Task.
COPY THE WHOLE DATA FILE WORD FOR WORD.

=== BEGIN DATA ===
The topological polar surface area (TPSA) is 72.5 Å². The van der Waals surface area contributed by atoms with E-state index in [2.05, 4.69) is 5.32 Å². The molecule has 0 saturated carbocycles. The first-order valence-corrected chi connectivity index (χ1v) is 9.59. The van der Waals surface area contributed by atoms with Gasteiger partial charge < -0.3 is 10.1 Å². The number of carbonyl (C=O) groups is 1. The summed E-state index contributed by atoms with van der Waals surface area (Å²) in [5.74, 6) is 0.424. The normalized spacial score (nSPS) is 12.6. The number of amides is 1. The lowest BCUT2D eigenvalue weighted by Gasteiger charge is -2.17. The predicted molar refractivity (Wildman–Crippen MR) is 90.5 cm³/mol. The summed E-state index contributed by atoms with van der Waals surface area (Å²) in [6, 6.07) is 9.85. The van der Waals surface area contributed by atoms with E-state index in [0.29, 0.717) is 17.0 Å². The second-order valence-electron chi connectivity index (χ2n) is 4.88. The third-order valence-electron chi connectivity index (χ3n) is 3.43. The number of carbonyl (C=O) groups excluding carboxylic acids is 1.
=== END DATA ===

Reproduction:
The topological polar surface area (TPSA) is 72.5 Å². The van der Waals surface area contributed by atoms with E-state index in [2.05, 4.69) is 5.32 Å². The molecule has 0 saturated carbocycles. The first-order valence-corrected chi connectivity index (χ1v) is 9.59. The van der Waals surface area contributed by atoms with Gasteiger partial charge < -0.3 is 10.1 Å². The number of carbonyl (C=O) groups is 1. The summed E-state index contributed by atoms with van der Waals surface area (Å²) in [5.74, 6) is 0.424. The normalized spacial score (nSPS) is 12.6. The number of amides is 1. The lowest BCUT2D eigenvalue weighted by Gasteiger charge is -2.17. The predicted molar refractivity (Wildman–Crippen MR) is 90.5 cm³/mol. The summed E-state index contributed by atoms with van der Waals surface area (Å²) in [6, 6.07) is 9.85. The van der Waals surface area contributed by atoms with E-state index in [0.29, 0.717) is 17.0 Å². The second-order valence-electron chi connectivity index (χ2n) is 4.88. The third-order valence-electron chi connectivity index (χ3n) is 3.43. The number of carbonyl (C=O) groups excluding carboxylic acids is 1.